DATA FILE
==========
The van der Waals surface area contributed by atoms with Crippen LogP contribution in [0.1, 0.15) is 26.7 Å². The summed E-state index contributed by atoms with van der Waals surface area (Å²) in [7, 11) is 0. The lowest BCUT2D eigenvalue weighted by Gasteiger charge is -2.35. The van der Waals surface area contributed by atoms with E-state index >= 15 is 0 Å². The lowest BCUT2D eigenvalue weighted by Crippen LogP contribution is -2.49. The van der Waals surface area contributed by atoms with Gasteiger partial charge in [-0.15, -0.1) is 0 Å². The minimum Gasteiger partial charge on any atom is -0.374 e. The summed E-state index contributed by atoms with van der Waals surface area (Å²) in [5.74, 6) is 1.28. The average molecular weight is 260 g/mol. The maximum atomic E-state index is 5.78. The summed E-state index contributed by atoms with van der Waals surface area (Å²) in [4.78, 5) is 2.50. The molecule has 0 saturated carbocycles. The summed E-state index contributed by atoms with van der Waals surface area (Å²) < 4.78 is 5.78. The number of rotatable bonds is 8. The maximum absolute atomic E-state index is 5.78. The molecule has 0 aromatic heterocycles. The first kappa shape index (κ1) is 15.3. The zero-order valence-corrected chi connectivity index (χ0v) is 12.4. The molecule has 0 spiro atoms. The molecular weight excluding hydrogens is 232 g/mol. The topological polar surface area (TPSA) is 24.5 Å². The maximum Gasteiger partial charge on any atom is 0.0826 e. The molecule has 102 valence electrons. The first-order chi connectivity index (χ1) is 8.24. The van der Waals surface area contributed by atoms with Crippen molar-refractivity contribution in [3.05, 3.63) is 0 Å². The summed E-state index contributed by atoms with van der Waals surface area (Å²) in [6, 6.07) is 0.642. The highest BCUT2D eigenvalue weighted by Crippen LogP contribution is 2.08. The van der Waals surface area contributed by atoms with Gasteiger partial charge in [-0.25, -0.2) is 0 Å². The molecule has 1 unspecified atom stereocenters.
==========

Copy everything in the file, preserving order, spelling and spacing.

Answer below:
The van der Waals surface area contributed by atoms with Crippen LogP contribution in [0.1, 0.15) is 26.7 Å². The summed E-state index contributed by atoms with van der Waals surface area (Å²) in [7, 11) is 0. The lowest BCUT2D eigenvalue weighted by Gasteiger charge is -2.35. The van der Waals surface area contributed by atoms with E-state index >= 15 is 0 Å². The lowest BCUT2D eigenvalue weighted by Crippen LogP contribution is -2.49. The van der Waals surface area contributed by atoms with Gasteiger partial charge in [-0.15, -0.1) is 0 Å². The minimum Gasteiger partial charge on any atom is -0.374 e. The summed E-state index contributed by atoms with van der Waals surface area (Å²) in [5.74, 6) is 1.28. The average molecular weight is 260 g/mol. The maximum atomic E-state index is 5.78. The summed E-state index contributed by atoms with van der Waals surface area (Å²) in [4.78, 5) is 2.50. The molecule has 0 saturated carbocycles. The summed E-state index contributed by atoms with van der Waals surface area (Å²) < 4.78 is 5.78. The number of rotatable bonds is 8. The maximum absolute atomic E-state index is 5.78. The molecule has 0 aromatic heterocycles. The first kappa shape index (κ1) is 15.3. The zero-order valence-corrected chi connectivity index (χ0v) is 12.4. The molecule has 0 spiro atoms. The molecular weight excluding hydrogens is 232 g/mol. The topological polar surface area (TPSA) is 24.5 Å². The maximum Gasteiger partial charge on any atom is 0.0826 e. The molecule has 102 valence electrons. The first-order chi connectivity index (χ1) is 8.24. The van der Waals surface area contributed by atoms with Crippen molar-refractivity contribution in [3.05, 3.63) is 0 Å². The summed E-state index contributed by atoms with van der Waals surface area (Å²) in [6, 6.07) is 0.642. The highest BCUT2D eigenvalue weighted by Crippen LogP contribution is 2.08. The van der Waals surface area contributed by atoms with Gasteiger partial charge in [-0.25, -0.2) is 0 Å². The molecule has 1 unspecified atom stereocenters.